Alan Jacobs


 Alan Jacobs is a distinguished professor of humanities in the honors program at Baylor University and a Senior Fellow of the Institute for Advanced Studies in Culture. A prolific essayist, reviewer, and blogger, he is the author of The Year of Our Lord 1943: Christian Humanism in an Age of Crisis“The Book of Common Prayer”: A Biography, and The Pleasures of Reading in an Age of Distraction, among others.

Tending the Digital Commons

from The Human and the Digital, Volume 20, Number 1

The complexities of social media ought to prompt deep reflection on what we all owe to the future, and how we might discharge this debt.

The Witness of Literature

from The Body in Question, Volume 17, Number 2

To the arguments of Huxley and Tyndall against traditional religion, Yeats had no answer until literature and the other arts came to the rescue.

Alexander Herzen and the Plural World

Herzen won’t stop striving for social transformation with every ounce of energy he has, but also won’t pick up Chernyshevsky’s axe.

Handmind in Covidtide

By forcibly breaking some of our technological habits, Covidtide creatively destabilizes others.

Against Projection; For Promise

To make promises, to stand by one words, to be answerable for them, is to open oneself to blame.


Time to adopt a new hero: Lew Archer, private detective.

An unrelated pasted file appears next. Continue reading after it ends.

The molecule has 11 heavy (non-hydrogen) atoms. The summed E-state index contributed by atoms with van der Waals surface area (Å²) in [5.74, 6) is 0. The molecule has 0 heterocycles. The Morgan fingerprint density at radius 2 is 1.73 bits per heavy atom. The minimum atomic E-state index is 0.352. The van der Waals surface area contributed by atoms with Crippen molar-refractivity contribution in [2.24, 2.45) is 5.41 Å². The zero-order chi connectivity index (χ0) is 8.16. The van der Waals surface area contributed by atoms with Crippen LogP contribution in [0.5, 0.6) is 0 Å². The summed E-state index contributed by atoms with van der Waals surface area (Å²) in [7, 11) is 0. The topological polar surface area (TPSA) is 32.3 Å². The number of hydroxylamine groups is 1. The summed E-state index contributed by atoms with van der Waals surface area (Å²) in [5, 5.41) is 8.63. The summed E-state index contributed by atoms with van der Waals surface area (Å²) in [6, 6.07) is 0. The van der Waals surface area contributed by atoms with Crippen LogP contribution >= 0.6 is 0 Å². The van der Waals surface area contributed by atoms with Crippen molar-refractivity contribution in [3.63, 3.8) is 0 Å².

Weird Tales

Ghost stories and other tales of horror concern unpredictable, sometimes ambiguous or indescribable, forces that display hostility or at best indifference to us.

79 Theses on Technology: Of Techniques and "Technology"

If you listen to the machine telling you how to get out of it you only get sucked into it more, like a con artist that lulls you into trust by telling you he is conning you. The promised liberation from technology is usually just another technology that you don’t recognize as such. This is one reason why a fuller appreciation of our diverse techniques is so vital.

An Interview With Alan Jacobs

Humility, laziness, true confessions, and The Karate Kid—an interview with Alan Jacobs on his 79 Theses for Disputation.

79 Theses on Technology: Jacobs Responds to O’Gorman

Once you start to think of technologies as having desires of their own you are well on the way to the Borg Complex: we all instinctively understand that it is precisely because tools don’t want anything that they cannot be reasoned with or argued with. And we can become easily intimidated by the sheer scale of technological production in our era. Eventually we can end up talking even about what algorithms do as though algorithms aren’t written by humans.

79 Theses on Technology: Jacobs Responds to Wellmon

The resources of the household are indeed limited, and the steward does indeed have to make decisions about how to distribute them, but such matters do not mark him as a “sovereign self” but rather the opposite: a person embedded in a social and familial context within which he has serious responsibilities.